MOUNT CARROLL – An endowment fund is typically considered untouchable. Only its interest income can be spent.
This week, however, the Mount Carroll City Council decided it would spend the principal of its decades-old Oak Hill Cemetery endowment fund. It transferred the money to the cemetery's operations and maintenance fund.
Alderman Bob Sisler voted against the transfer, saying he thought it was improper to touch the principal.
Operators of cemeteries typically set up endowment funds to make sure they have a perpetual source of revenue for maintenance in the form of interest income, especially after all the lots are sold and no more money is coming in.
City officials contended the fund was an endowment in name only. They said they had no documention showing it actually was an endowment.
Until the 1980s, a separate city board oversaw the cemetery. Then the city government took direct control.
"There were no documents to show that the endowment fund was restricted," said Ron Coplan, the city's longtime attorney. "We had inquired and were told there were no strings attached."
Nonetheless, the city kept the endowment as a separate fund, labeling it as such. About $55,000 sat in the fund when the council decided to transfer it. A little more than $14,000 was spent on the cemetery's operations and maintenance last fiscal year.
The cemetery fund is one of several that have undergone scrutiny in recent years. Some people question the city's accounting, pointing to fund balances that have gone up and down for no apparent reason.
Sisler, who last month lost his campaign to be elected mayor, said he considered the decision to transfer the funds a broken promise to the endowment's donors.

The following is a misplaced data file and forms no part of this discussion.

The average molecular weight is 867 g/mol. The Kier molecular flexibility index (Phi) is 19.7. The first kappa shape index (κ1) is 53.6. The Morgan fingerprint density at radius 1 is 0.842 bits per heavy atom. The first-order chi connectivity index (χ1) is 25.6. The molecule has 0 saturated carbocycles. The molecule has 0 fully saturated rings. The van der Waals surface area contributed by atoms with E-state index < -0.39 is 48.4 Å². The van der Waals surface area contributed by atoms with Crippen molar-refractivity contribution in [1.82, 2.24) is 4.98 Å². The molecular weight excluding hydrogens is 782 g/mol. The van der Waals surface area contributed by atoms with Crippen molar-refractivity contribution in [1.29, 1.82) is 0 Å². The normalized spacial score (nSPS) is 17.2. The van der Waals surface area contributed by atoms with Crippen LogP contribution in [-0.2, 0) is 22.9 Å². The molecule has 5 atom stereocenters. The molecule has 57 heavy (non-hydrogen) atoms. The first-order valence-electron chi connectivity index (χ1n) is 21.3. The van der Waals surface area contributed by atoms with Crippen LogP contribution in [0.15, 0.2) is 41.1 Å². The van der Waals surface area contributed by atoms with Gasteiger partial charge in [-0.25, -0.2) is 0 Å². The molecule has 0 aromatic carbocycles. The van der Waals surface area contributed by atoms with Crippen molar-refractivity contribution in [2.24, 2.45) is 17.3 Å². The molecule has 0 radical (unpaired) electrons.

The other council members, he said, "told themselves it wasn't an endowment fund."
The International Cemetery and Funeral Association has developed principles for endowment funds. It says such funds are designed to ensure that income always will be available for the continued maintenance and upkeep of cemeteries.
"The cemetery authority should not be permitted to withdraw the principal of the endowment care trust fund, but receives the income earned by the principal to offset maintenance expenses," reads the statement of principles.
Alderman Doug Bergren, who voted to transfer the funds, said the city has made little money from the endowment in recent years.
"When you have $50,000 in a fund that is only getting one-half of 1 percent, what are you going to do with the money? It's a real conundrum," he said. "Was it a true endowment fund when the cemetery board had it? As far back as I can remember, the city has always owned up to its responsibility for ownership of the cemetery."
Bergren knows of no immediate maintenance needs at the cemetery.
He said Sisler has done a good job of watching the city's spending.
"He doesn't like borrowing from one fund to pay the city's daily overhead," Bergren said. "Given the present financial circumstances of a lot of small towns around here and with the state late in its payments to cities, you have to show a bit of flexibility."
Many organizations have endowment funds, including the Catholic diocese in Rockford. The church does not spend the main body of the fund, using only the interest income for such purposes as tuition assistance, said Penny Wiegert, diocese spokeswoman.
"We have multiple endowments," she said. "People leave gifts of money from their estates, property, stocks. They want to put that money away for future use of the church."
In Sterling, Self Help Enterprises, a group that helps people with disabilities, has an endowment fund. As with most such funds, the group keeps the principal intact, spending only the interest income, said Carla Haubrich, Self Help's executive director.